Every May thousands of Eurovision fans, press members and delegates fly into the airport of the host country. That translates into a lot of carbon being released into the atmosphere. We all say we’re concerned, but happily get on board anyway. Well this is a situation that ProRail (which manages train lines in the country) and the Ministry of Infrastructure and Water Management would like to see change.

In a small manifest uploaded to their site, ProRail reveals their vision to collaborate with the European railway managers to come up with a plan to implement sustainable train connections between European cities for big international events.

The railway manager would love to use Eurovision 2020 as a major “test case” to see whether they can encourage more Europeans to take the train to other parts of Europe instead of flying. Greta Thunberg would be proud

Although the infrastructure is there, most Europeans still take a plane to travel within the continent. The main reason is the expense of rail travel. A train with Eurofans would emit eleven times less damaging gasses than a plane. On top of that, the average train would also carry five times as many passengers as a Boeing 737 would. The math is easy to figure out.

Here’s how the manifesto elaborates on the idea.

“For short distances, passenger trains should not only be the most sustainable, but moreover be the most attractive option. For some connections, this is already the case: Eurovision fans that come from Paris will be in the heart of Rotterdam within three hours. Such comfortable, quick connections are what we of course want in a lot more cities in the countries that surround us.”

For several routes in Europe, Eurovision fans are able to take the train already. From Brussels and Paris, the host city can be reached via the Thalys train service. The German stations of Frankfurt, Düsseldorf and Berlin are served by intercities from Deutsche Bahn. Adding to that the Eurostar recently started services to London St. Pancras station, which offers competitive prices compared to airfares between Rotterdam/The Hague and Schiphol and any of the London airports.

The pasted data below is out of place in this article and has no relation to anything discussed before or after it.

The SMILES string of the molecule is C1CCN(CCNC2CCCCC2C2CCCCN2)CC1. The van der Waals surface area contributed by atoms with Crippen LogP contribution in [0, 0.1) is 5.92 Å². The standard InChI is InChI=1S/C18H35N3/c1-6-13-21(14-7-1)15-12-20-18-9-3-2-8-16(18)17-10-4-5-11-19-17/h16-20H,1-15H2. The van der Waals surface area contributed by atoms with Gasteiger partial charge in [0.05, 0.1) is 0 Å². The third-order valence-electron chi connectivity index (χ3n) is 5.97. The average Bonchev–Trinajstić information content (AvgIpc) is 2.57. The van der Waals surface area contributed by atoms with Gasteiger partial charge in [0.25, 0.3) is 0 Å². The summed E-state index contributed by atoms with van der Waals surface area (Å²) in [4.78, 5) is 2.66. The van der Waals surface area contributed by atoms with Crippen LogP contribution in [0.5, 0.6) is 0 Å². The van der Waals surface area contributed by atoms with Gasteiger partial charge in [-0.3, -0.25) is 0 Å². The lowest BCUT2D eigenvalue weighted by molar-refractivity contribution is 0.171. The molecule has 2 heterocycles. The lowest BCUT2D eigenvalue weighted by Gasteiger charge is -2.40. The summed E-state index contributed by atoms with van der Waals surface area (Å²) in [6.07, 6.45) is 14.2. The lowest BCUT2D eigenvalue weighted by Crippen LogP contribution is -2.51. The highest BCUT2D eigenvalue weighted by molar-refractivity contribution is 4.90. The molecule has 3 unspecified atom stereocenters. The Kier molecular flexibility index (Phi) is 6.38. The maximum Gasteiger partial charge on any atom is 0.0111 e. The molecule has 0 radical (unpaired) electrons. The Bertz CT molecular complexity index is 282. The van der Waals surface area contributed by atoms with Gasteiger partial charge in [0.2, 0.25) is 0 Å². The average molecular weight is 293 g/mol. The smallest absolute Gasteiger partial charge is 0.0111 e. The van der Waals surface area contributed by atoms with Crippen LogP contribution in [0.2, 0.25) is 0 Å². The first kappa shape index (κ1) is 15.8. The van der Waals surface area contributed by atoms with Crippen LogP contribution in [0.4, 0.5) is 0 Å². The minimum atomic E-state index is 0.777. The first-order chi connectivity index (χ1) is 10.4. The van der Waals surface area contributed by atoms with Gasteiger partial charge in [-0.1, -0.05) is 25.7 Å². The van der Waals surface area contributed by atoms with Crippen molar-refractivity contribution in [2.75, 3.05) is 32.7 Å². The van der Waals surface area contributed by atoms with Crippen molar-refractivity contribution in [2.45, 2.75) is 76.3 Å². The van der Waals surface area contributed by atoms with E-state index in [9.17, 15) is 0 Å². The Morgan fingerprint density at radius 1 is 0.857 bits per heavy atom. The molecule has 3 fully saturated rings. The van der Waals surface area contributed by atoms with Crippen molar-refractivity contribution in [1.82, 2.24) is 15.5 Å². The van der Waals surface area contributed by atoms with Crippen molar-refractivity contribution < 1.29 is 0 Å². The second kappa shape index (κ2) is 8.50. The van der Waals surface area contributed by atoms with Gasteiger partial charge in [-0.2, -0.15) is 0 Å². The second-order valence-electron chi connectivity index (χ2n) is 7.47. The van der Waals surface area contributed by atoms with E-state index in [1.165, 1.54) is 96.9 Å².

Would you consider going to Rotterdam by train? Or are you already coming by train? Let us know in the comments below!

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Luke Mockridge
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Luke Mockridge

Train transportation is not only meaningful and eco-friendly, but also more comfortable and relaxing than flying. And I don’t mind a longer travel time for nice views and more comfort. I promised myself to travel by train for any distance less than 10 hours by train or 2 hours by plane. Short-haul flights are an eco-killer.

Christopher sharp Sharp
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Christopher sharp Sharp

Helle going by the train is a goof idea I would go from London to Rotterdam by Eurostat I am aeurostar fan how much would tickets cost for the Eurovision song contest at rottendam and what date will it be from Christopher of Kent uk

Polegend Godgarina
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Polegend Godgarina

the one time i visited the netherlands i had to take the train from amsterdam-centraal back to the airport n guess what they CANCELED it! felt like i was already back in italy. it was 5am so i had to hail a cab, spent 50 euros instead of 5 skhfkasd